On January 29, over 150 people gathered at the Jamaica Bay Wildlife Refuge’s visitor center for the year’s first meeting of the Jamaica Bay Task Force. Founded over 20 years ago, the task force is a meeting ground for government agencies, non-governmental organizations and private citizens concerned with the well-being of Jamaica Bay. This particularly well-attended meeting featured post-Sandy reports from NYC Department of Environmental Protection Commissioner Carter Strickland, Gateway National Recreation Area Superintendent Linda Canzanelli, Army Corps of Engineers Project Managers, Dan Falt & Lenny Houston, and NY State Department of Environmental Conservation Region 2(NYC) Director Venetia Lannon.
Jamaica Bay Task Force Meeting January 29, 2013. Photo © Don Riepe
Assemblyman Philip Goldfeder, who lives in Rockaway Beach and represents Howard Beach, Broad Channel and most of the Rockaway Peninsula, spoke a few words of welcome, reiterating his support for protecting the bay. “If we can’t protect Jamaica Bay, we can’t protect our neighborhoods,” he said.
DEP Commissioner Carter Strickland Presents at JBTF Meeting. Photo © Don Riepe
Commissioner Strickland reported that despite $95 million in damages, all of Jamaica Bay’s sewage treatment plants were back online by November 1 and pumping stations were all restored by November 4. The Department of Environmental Protection was well prepared for the storm. Although there were significant impacts, New York City’s water supply and sewage treatment system came through the storm relatively well. Commissioner Strickland also reported pilot projects to improve water quality in Jamaica Bay, including restoring oysters and ribbed mussels in the bay, are doing well. Faring worse was the eelgrass pilot program, which suffered high mortality from sand and mussels even though water quality appeared to be sufficiently high. See the full presentation here.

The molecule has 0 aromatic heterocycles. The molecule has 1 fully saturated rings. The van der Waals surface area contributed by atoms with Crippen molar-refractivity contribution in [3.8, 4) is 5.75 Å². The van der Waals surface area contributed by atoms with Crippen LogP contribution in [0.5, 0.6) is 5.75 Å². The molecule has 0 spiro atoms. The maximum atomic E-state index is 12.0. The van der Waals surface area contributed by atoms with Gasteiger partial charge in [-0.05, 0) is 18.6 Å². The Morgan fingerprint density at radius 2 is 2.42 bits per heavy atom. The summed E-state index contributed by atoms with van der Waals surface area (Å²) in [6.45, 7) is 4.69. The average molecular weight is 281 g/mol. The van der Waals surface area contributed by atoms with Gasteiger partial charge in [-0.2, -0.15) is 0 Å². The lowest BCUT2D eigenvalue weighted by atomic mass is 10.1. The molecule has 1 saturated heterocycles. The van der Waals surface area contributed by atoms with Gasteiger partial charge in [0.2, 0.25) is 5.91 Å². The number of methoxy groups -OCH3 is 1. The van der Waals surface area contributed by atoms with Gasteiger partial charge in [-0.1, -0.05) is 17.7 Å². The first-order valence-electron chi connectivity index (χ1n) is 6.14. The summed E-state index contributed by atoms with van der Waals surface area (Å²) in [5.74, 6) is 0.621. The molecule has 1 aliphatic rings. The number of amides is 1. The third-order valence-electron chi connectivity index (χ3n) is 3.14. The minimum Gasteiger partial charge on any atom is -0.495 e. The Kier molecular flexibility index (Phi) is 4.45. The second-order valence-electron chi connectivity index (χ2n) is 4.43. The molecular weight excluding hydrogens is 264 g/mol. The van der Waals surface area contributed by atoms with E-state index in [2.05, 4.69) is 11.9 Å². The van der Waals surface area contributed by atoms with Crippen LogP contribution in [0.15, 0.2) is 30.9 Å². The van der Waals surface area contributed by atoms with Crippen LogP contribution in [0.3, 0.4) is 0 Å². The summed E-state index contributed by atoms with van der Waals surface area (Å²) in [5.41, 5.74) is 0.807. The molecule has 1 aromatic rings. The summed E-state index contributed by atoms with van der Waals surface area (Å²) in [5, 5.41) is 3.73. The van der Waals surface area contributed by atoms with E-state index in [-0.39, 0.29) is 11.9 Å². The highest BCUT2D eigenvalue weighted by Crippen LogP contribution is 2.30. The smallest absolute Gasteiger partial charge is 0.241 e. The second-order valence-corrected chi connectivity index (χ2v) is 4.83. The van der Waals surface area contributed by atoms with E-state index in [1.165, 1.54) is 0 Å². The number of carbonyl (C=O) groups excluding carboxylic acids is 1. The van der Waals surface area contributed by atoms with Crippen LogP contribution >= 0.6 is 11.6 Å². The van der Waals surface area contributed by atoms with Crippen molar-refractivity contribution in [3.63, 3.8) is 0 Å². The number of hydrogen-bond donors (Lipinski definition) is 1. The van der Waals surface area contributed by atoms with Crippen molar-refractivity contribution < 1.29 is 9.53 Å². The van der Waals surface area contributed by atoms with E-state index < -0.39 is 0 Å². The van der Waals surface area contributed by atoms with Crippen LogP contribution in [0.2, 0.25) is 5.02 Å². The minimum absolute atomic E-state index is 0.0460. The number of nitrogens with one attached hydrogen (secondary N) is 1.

Superintendent Linda Canzanelli presented natural resource impacts from hurricane Sandy at Gateway National Recreation Area. Most of these impacts are reported elsewhere on Syrinx (See posts tagged “Hurricane Sandy”). Of interest was a discussion of Park Service plans to study wildlife impacts, make a full assessment of plans for the refuge’s west pond, and create careful coastal flooding maps based on new FEMA flood maps (issued January 28) and actual impacts from Sandy before undertaking planned major restoration efforts. See the full presentation here.
Dan Falt & Lenny Houston shared Army Corps of Engineers plans for future beach and dune restoration, and noted how well recent projects, including salt marsh restoration and Plumb Beach sand replenishment, fared during Sandy. When questioned about the remaining work and possible impacts on horseshoe crabs and migrating shorebirds, Mr. Falt noted that the work at Plumb Beach will halt during the crab egg-laying season and spring shorebird migration.
Regional Director NYS DEC Venetia Lannon at JBTF. Photo © Don Riepe
Regional Director Lannon discussed the Department of Environmental Conservation’s oversight of debris removal and the care they have taken to ensure the recovery process does not cause further harm to the environment or people. Among the most impressive efforts was the removal of over 300,000 gallons of home heating oil. Many of the neighborhoods hit worst by Sandy do not currently have access to natural gas, and rely instead on highly-polluting heating oil, much of which spilled into basements and into the harbor during the storm. DEC’s crews went door to door in affected neighborhoods and pumped out oil and oil-polluted water, preventing even greater environmental damages as homeowners began to recover from the storm. See the full presentation here.